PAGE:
As I struggle to hold back tears I keep reminding myself that these pages are a re-vindication of decency at the expense of cruelty and chance. The main theme is not political nor is it an outspoken criticism of totalitarianism but rather the beating of a man’s loving heart—and it is for the sake of this theme that I wrote this and it should be read.
Ricardo Ortega was pronounced clinically dead on March 7, 2004. It was supposed to have been his last afternoon as himself, as Auden said of the day Yeats died: “he became his admirers”. He became a memory; disappeared into his name. It is one of the mysteries of death that it should seem to make so little difference to all but those close to the person. What has changed? There will be no more reports, interviews, books, jokes, walks, talks from that source. But what if the life and its memory we lost is already deep and rich, enough for our lifetime? What more do we want? Most will not be able to meet the person, the reporter, the journalist, the foreign correspondent they probably should not have met anyway. Such deaths are like the deaths of acquaintances we have not seen for ages, would never have seen again. A scarcely perceptible shift in what was already an absence. Except for us, in Spain, this man was ours. This person was not a person for us, not merely a reputation either. His name stood for habits of decency, ways of looking and thinking; they altered the colour of mind of those who watched and listened to him. This life of his cannot be changed by his death. Time in this context is a matter not of the clock but of chance and temperature.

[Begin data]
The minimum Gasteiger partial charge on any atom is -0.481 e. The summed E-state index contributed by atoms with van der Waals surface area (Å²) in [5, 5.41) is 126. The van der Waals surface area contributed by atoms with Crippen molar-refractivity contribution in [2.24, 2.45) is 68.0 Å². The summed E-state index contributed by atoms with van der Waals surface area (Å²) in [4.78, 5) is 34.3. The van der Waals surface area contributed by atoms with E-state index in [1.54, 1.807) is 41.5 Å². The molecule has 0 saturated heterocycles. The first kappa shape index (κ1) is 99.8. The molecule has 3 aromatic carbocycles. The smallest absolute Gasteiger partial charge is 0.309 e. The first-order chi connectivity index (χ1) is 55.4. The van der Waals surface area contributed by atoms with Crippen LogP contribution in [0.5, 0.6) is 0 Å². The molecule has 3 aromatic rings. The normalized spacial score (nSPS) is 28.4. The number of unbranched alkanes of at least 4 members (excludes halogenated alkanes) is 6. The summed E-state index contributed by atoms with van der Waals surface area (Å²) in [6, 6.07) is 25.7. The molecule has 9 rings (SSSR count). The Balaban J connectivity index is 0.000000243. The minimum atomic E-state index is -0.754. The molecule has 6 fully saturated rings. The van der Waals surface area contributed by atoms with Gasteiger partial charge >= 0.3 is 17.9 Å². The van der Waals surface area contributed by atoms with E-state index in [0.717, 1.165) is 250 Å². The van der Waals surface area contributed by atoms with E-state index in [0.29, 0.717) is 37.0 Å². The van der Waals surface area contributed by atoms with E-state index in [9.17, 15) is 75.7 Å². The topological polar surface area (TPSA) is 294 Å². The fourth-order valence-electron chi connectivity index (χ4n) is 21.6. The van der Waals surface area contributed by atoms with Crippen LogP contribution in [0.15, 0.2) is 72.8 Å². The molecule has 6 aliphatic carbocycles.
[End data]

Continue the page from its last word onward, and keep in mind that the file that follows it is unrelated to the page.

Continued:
I start with these mementoes because I am about to talk about what was to become a short while later, a fictional and a metaphorical death, and I want to give physical death its due—a mark of piety towards what is actually irreplaceable, untransferable in those lives now gone.
Like the rest of us, people die at least twice. Once physically, once notionally; when the heart stops and when forgetting begins. The lucky ones, the great ones, are those whose second death is decently, perhaps indefinitely postponed. But I want to shield Ricardo from this untimely, terrible death which momentarily was forced on him by his executioners. I will weave him into this essay, thus his death could only be unmasked as a fiction, as a fragment of faith. Death reveals that there has been no life, only a dream of life.
It is possible to see people as neither dead nor alive, neither a second self nor a textual performance, but as mere paper. Sheets of paper are often what we mean by the person, and all we mean, or in any case, can mean. I guess the ruffians missed the joke and as a result Ricardo Ortega... lived. The joke I mean refers to the life of honorable, dignified journalism, their independent career in the world, their ability to stand up for themselves, cause trouble. And it also reminds us of our muddle, of our eagerness to leap from text to the man, to forget the works for the person, thereby courting a kind death of the text, as if only the personal mattered to us.
We always remember such events, but I intend to construct them obliquely, as a form of dueling with history: let this essaic memorial be an answer to what Ricardo Ortega's family couldn’t bear to think of.
To write is not to be absent but to become absent; to be someone and then go away, leaving traces. The text, any text, is a will, we are present at its reading. The will is where the dead are most alive; a functional autobiography, immortality secured in the quarrels of others.
If we think of people as desired and reconstructed, we are reminding ourselves of their human history and their personal style. Style in most cases is going to be an act, a perceived public performance. So the subject of a memorial would be the person we create from our listening to the man, a critical analysis although not (we hope) a falsehood. The very notion of the mask implies the face. The metaphor of the second self is an attempt to take us away from all this, to bury the person in mystery, and leave the bad guys only with the words. But I also think that we have to be prepared for the ghosts, for the unruliness of the mystery.